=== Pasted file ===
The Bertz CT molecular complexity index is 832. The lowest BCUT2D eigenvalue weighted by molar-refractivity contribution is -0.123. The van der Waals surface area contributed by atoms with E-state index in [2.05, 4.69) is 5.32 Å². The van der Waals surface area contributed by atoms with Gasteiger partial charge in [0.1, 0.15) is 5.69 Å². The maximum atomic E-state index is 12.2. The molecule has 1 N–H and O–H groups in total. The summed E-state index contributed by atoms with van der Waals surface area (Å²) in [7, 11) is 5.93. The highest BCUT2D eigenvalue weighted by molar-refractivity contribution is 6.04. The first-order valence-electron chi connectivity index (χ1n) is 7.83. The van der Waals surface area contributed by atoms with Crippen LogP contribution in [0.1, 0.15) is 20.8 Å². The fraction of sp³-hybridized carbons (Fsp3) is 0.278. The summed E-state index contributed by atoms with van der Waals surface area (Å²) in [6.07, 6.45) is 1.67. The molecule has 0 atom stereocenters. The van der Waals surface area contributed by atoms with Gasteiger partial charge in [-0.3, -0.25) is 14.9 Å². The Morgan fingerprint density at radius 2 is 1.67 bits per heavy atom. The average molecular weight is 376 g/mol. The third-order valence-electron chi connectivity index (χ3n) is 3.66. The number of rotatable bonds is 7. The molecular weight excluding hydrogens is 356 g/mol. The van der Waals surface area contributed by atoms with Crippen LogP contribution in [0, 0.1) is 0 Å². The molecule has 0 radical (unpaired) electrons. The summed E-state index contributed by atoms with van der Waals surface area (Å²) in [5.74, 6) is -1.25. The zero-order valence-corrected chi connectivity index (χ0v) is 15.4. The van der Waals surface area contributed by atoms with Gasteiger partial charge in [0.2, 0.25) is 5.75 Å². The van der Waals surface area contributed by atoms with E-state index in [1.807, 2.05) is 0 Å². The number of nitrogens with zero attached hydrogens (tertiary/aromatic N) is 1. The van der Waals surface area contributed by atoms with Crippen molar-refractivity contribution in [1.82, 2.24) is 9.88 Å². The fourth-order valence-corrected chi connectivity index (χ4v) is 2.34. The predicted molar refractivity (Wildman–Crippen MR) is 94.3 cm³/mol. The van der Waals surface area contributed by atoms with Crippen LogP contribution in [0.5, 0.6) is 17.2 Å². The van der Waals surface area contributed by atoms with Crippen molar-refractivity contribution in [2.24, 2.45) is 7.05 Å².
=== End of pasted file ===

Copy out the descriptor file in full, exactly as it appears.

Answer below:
The Bertz CT molecular complexity index is 832. The lowest BCUT2D eigenvalue weighted by molar-refractivity contribution is -0.123. The van der Waals surface area contributed by atoms with E-state index in [2.05, 4.69) is 5.32 Å². The van der Waals surface area contributed by atoms with Gasteiger partial charge in [0.1, 0.15) is 5.69 Å². The maximum atomic E-state index is 12.2. The molecule has 1 N–H and O–H groups in total. The summed E-state index contributed by atoms with van der Waals surface area (Å²) in [7, 11) is 5.93. The highest BCUT2D eigenvalue weighted by molar-refractivity contribution is 6.04. The first-order valence-electron chi connectivity index (χ1n) is 7.83. The van der Waals surface area contributed by atoms with Crippen LogP contribution in [0.1, 0.15) is 20.8 Å². The fraction of sp³-hybridized carbons (Fsp3) is 0.278. The summed E-state index contributed by atoms with van der Waals surface area (Å²) in [6.07, 6.45) is 1.67. The molecule has 0 atom stereocenters. The van der Waals surface area contributed by atoms with Gasteiger partial charge in [-0.3, -0.25) is 14.9 Å². The Morgan fingerprint density at radius 2 is 1.67 bits per heavy atom. The average molecular weight is 376 g/mol. The third-order valence-electron chi connectivity index (χ3n) is 3.66. The number of rotatable bonds is 7. The molecular weight excluding hydrogens is 356 g/mol. The van der Waals surface area contributed by atoms with Crippen LogP contribution in [0, 0.1) is 0 Å². The molecule has 0 radical (unpaired) electrons. The summed E-state index contributed by atoms with van der Waals surface area (Å²) in [5.74, 6) is -1.25. The zero-order valence-corrected chi connectivity index (χ0v) is 15.4. The van der Waals surface area contributed by atoms with Gasteiger partial charge in [0.2, 0.25) is 5.75 Å². The van der Waals surface area contributed by atoms with E-state index in [1.807, 2.05) is 0 Å². The number of nitrogens with zero attached hydrogens (tertiary/aromatic N) is 1. The van der Waals surface area contributed by atoms with Crippen molar-refractivity contribution in [1.82, 2.24) is 9.88 Å². The fourth-order valence-corrected chi connectivity index (χ4v) is 2.34. The predicted molar refractivity (Wildman–Crippen MR) is 94.3 cm³/mol. The van der Waals surface area contributed by atoms with Crippen LogP contribution in [0.5, 0.6) is 17.2 Å². The van der Waals surface area contributed by atoms with Crippen molar-refractivity contribution in [2.24, 2.45) is 7.05 Å².